Wednesday, December 3, 2014

Some Sarcasm is Best Told Simply

Although sarcasm is often considered a passive aggressive way to communicate, Douglas Thayer makes a great job to convey what he really feels in his novel “Will Wonders Never Cease.”
Being a rebellious teenager growing up in Utah could be very difficult. 
The topic of teen rebellion usually triggers some kind of emotional response; however, adding religion to it could be devastating. Thayer shows a typical adolescent that likes to go against the rules in his fantasy of knowing everything. Although it seems that Kyle was raised in an appropriate environment with religious principles, as readers, we perceive the despair in the hearts of the parents, who are still struggling through the teen years of his son. This fear could be attributed to the loss of control that Lucille and her husband are experiencing instead of looking for a better way to approach Kyle.
Moreover, Thayer places the typical Mormon culture in a funny way where we can all identify certain characters. For example, Lucille a loving but pushing mother who wants to manage the lives of the children, represent many mothers who are violating the will of their children. As Latter-day Saint, we believe that the Lord has given us agency because he trust us and want us to seek his help; therefore, Lucille could have been more respectful, especially when pushing her second son to get married.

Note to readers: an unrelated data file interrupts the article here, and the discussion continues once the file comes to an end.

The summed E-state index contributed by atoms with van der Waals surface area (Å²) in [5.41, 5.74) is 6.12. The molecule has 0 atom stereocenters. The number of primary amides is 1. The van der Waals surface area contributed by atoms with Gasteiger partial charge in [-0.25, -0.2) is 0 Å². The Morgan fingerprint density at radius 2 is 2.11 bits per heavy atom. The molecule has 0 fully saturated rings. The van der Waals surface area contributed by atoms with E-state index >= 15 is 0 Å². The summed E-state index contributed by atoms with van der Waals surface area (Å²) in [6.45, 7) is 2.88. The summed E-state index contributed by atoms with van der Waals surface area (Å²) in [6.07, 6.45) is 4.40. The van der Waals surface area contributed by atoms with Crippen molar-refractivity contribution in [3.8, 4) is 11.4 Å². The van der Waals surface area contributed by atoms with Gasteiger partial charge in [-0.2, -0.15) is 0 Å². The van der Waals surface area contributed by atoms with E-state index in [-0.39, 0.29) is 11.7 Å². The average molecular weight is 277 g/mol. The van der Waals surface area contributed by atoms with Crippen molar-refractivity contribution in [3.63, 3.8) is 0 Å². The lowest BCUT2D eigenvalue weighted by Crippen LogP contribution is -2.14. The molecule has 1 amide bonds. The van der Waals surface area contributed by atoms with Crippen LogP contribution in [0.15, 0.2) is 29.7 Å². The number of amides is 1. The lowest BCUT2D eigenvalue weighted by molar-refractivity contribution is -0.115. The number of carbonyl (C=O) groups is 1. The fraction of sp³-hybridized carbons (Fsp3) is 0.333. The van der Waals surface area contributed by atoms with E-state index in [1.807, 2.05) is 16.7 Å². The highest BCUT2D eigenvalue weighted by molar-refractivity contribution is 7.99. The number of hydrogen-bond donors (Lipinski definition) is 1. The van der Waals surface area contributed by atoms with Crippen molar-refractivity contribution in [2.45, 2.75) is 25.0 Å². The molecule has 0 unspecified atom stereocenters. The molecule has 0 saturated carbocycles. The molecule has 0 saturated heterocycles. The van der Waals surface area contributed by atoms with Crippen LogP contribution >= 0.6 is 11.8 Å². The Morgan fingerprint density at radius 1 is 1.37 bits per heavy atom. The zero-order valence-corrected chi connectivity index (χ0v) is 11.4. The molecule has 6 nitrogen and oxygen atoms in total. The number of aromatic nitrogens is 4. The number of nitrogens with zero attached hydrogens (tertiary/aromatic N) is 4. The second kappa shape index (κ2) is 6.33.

Undoubtedly, Thayer could have done a better job if he had explained more in depth the reasons of Kyle’s rebellion, such as the need for greater independence, etc. Also, if he had simply included more religious principles that reflect our culture as Mormons instead of just listing why Kyle did not agree with certain Mormon traditions.

1 comment:

  1. I never thought about sarcasm being passive-aggressive because in my house sarcasm is very aggressive. It's our direct way of saying something harsh in a bit nicer tone, but the message is very direct. Any way, I loved that you connected the sarcasm as being a great literary tool in LDS fiction to identify with characters. I think without the sarcasm, the message of the story could be a little dry to a lot of readers, it is what connects us.